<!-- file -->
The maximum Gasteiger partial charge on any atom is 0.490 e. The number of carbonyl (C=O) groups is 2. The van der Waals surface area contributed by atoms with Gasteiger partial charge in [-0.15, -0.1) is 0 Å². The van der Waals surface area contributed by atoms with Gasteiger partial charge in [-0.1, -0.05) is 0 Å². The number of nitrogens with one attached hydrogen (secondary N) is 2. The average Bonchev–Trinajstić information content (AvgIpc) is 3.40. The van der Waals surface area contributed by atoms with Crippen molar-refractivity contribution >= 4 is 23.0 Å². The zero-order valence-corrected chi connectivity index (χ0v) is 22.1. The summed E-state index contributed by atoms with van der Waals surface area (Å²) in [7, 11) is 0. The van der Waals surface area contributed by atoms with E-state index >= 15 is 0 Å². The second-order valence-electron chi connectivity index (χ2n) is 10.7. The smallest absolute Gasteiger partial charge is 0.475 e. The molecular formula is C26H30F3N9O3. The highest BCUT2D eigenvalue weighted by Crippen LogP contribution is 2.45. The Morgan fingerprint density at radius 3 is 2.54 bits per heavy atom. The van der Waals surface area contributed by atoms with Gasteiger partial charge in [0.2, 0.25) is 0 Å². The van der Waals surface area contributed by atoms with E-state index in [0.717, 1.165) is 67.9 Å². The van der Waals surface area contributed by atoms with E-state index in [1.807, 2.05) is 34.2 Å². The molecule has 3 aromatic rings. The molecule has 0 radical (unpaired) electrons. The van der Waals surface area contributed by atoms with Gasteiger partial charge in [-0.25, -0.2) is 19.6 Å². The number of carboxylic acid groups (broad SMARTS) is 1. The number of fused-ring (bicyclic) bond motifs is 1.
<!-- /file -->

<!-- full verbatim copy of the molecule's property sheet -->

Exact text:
The maximum Gasteiger partial charge on any atom is 0.490 e. The number of carbonyl (C=O) groups is 2. The van der Waals surface area contributed by atoms with Gasteiger partial charge in [-0.15, -0.1) is 0 Å². The van der Waals surface area contributed by atoms with Gasteiger partial charge in [-0.1, -0.05) is 0 Å². The number of nitrogens with one attached hydrogen (secondary N) is 2. The average Bonchev–Trinajstić information content (AvgIpc) is 3.40. The van der Waals surface area contributed by atoms with Crippen molar-refractivity contribution >= 4 is 23.0 Å². The zero-order valence-corrected chi connectivity index (χ0v) is 22.1. The summed E-state index contributed by atoms with van der Waals surface area (Å²) in [7, 11) is 0. The van der Waals surface area contributed by atoms with E-state index >= 15 is 0 Å². The second-order valence-electron chi connectivity index (χ2n) is 10.7. The smallest absolute Gasteiger partial charge is 0.475 e. The molecular formula is C26H30F3N9O3. The highest BCUT2D eigenvalue weighted by Crippen LogP contribution is 2.45. The Morgan fingerprint density at radius 3 is 2.54 bits per heavy atom. The van der Waals surface area contributed by atoms with Gasteiger partial charge in [0.2, 0.25) is 0 Å². The van der Waals surface area contributed by atoms with E-state index in [0.717, 1.165) is 67.9 Å². The van der Waals surface area contributed by atoms with E-state index in [1.807, 2.05) is 34.2 Å². The molecule has 3 aromatic rings. The molecule has 0 radical (unpaired) electrons. The van der Waals surface area contributed by atoms with Gasteiger partial charge in [-0.25, -0.2) is 19.6 Å². The number of carboxylic acid groups (broad SMARTS) is 1. The number of fused-ring (bicyclic) bond motifs is 1.